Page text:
From Maddin's film, "The Dead Father".
There are a lot of "student films" on You Tube. Film students should take a good look at them and see what not to do. Most of them are terrible. Many of them now try to make a joke of how bad student films are.
I bought someone's student film on eBay years ago. It was apparently shot on video and they made a crude transfer to celluloid. It...well...it wasn't very good.
But I can't blame the film students. It would appear that making a short film that's any good is harder than making a feature film. You're taking some beginners---students, in fact---and asking them to make a short film, a form that few people could do well.
Look at the ones that are good. Robert Rodriguez's student film "Bedhead" was excellent, and I just watched Guy Maddin's film, "The Dead Father", both available on You Tube.
I don't know what role one's student film plays in your future success. But it looks like, if you make one that's really good, you won't have much competition. Instead of watching feature films, instead of dreaming about making features, film students might be well advised to put all their thought and focus on making decent short films.
Both "Bedhead" and "The Dead Father", by the way, were black and white and mostly silent with voice over narration. I think they each had a line or two of synchronized dialog. That probably helped them a lot. Scripted dialog and acting aren't a strong point in student cinema.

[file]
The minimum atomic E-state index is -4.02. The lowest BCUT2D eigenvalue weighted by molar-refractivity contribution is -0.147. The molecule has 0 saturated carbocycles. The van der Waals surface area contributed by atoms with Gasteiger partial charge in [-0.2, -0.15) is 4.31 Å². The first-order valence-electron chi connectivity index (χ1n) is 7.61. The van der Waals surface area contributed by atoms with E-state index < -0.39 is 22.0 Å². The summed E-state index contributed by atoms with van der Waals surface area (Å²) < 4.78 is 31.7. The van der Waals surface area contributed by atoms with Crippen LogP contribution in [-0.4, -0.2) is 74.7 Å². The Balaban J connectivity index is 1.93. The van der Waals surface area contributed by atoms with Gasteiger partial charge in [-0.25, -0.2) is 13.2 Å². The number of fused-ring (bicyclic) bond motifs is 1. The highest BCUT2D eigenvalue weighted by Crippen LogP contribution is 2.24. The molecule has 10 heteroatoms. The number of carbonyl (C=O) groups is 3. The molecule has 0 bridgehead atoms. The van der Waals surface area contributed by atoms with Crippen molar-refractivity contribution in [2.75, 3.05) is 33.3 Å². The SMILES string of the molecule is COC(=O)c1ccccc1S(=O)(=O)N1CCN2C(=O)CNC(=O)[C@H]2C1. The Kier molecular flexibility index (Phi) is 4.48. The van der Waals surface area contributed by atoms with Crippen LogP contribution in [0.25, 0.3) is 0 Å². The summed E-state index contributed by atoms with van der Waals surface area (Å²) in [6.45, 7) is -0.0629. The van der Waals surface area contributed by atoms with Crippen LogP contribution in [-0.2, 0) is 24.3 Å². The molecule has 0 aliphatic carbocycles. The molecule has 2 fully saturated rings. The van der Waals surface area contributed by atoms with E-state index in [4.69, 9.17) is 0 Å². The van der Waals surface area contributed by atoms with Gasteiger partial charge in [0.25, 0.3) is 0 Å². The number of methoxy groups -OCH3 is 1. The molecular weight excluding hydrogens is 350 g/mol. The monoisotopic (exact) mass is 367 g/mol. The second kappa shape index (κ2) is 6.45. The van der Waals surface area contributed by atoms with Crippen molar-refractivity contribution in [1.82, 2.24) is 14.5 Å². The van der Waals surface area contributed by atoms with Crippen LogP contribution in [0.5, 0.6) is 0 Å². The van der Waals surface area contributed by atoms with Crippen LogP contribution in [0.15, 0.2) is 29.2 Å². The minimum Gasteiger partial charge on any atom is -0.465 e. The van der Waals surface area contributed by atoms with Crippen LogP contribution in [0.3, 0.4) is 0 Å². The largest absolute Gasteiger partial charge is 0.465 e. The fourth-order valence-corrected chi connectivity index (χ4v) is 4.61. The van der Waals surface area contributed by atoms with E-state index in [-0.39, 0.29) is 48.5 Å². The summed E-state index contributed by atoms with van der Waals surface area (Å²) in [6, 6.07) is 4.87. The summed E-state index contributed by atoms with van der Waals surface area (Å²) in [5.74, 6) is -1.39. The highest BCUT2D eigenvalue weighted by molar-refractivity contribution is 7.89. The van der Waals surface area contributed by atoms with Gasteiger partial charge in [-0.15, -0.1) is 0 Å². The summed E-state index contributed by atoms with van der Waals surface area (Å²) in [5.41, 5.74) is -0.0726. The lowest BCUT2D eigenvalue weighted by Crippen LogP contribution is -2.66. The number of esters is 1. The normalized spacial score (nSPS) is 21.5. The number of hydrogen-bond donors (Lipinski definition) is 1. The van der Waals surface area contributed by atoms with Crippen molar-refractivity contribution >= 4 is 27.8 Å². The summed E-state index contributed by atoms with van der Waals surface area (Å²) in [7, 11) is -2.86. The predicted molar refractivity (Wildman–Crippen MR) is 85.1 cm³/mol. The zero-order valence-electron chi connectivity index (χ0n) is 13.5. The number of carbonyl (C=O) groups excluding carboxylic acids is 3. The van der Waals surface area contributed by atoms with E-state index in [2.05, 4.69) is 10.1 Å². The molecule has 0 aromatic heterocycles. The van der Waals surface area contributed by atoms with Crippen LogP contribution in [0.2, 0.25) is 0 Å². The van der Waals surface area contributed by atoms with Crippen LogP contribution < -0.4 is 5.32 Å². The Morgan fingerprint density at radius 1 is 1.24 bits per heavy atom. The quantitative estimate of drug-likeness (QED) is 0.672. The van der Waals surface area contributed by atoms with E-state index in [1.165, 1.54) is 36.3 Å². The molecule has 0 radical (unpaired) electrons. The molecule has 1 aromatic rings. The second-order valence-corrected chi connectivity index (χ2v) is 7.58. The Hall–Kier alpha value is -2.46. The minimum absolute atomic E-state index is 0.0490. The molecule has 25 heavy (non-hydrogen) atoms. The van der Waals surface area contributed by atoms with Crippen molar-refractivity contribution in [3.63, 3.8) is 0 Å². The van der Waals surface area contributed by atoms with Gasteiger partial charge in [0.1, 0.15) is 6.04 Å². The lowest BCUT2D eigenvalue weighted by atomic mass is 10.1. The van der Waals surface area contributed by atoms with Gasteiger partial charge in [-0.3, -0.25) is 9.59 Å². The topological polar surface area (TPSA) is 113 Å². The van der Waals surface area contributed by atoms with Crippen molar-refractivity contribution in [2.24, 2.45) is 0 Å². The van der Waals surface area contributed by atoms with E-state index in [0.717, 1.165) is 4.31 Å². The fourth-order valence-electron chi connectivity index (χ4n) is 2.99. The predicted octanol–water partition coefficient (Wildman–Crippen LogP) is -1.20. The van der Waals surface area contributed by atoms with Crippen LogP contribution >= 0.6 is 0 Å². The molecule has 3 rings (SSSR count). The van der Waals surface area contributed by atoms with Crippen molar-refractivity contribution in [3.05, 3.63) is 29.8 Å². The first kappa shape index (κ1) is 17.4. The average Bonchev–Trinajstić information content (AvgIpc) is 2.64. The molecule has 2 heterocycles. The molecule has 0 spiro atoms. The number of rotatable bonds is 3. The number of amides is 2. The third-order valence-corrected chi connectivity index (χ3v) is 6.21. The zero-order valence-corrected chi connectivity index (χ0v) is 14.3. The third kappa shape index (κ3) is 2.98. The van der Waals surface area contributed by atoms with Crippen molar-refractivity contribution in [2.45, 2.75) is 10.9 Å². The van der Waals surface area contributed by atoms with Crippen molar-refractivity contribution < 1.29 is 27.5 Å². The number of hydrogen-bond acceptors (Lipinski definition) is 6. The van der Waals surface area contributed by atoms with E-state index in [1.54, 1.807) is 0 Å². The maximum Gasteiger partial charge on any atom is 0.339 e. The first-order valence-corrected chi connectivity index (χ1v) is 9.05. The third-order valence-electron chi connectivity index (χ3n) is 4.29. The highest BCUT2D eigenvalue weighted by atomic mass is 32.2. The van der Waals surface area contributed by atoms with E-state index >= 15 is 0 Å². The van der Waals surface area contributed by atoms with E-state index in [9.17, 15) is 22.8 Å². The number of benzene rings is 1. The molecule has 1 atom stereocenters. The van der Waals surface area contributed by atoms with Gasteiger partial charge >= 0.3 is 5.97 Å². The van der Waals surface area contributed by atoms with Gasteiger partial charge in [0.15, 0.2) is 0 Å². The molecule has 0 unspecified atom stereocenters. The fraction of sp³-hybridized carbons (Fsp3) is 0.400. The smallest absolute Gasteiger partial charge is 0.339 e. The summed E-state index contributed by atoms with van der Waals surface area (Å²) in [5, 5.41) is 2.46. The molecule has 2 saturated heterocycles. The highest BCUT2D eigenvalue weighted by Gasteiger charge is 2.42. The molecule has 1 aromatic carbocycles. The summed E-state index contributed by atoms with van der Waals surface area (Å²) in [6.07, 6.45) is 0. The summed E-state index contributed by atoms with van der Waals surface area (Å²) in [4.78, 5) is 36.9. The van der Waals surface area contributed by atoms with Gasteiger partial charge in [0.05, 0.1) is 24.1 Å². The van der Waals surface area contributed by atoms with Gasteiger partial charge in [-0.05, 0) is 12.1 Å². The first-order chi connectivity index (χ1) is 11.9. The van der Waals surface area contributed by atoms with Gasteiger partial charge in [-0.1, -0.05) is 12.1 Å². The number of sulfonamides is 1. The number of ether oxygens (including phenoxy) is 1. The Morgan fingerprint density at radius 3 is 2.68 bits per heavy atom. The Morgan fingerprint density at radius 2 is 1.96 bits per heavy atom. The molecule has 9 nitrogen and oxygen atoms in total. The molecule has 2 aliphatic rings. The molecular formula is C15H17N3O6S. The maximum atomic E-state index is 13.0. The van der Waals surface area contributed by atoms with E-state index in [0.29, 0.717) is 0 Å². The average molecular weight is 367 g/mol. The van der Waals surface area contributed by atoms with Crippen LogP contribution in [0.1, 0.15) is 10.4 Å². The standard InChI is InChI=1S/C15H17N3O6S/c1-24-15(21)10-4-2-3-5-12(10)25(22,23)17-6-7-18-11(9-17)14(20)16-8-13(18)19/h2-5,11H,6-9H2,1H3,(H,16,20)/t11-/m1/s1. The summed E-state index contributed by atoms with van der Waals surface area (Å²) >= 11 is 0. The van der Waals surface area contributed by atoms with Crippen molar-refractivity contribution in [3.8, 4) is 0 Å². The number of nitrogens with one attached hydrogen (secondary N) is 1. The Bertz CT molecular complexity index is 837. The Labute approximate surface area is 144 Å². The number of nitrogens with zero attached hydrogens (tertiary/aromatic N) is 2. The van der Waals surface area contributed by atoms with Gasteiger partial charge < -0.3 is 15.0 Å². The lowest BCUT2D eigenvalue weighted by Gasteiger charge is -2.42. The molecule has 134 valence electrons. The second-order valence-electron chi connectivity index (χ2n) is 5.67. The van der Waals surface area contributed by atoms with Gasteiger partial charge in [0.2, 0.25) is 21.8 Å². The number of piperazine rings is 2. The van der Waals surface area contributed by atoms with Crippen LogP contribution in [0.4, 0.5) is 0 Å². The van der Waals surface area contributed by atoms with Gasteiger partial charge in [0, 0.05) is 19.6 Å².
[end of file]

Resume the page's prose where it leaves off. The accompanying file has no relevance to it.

I watched a documentary on Maddin, part of the bonus material on the DVD. One of the actors in "The Dead Father" said that it was silent, so there wasn't much acting in it. I don't know what he defines as "acting" here, but I know what he means.
Guy Maddin and Robert Rodriguez were geniuses. Watch their movies to see what you could do, and watch the other student films to see how horribly wrong things can go.
Maddin and Rodriguez both made family films in their way. Maddin's was a surreal story made not long after the death of his own father. Rodriquez starred his little brother and sisters and a cousin in his movie.
It's hard to imagine that good grades in film school are going to be your ticket to success. The connections you make and your award-winning student film are the only things that will get you anywhere, and even then you're probably doomed to failure.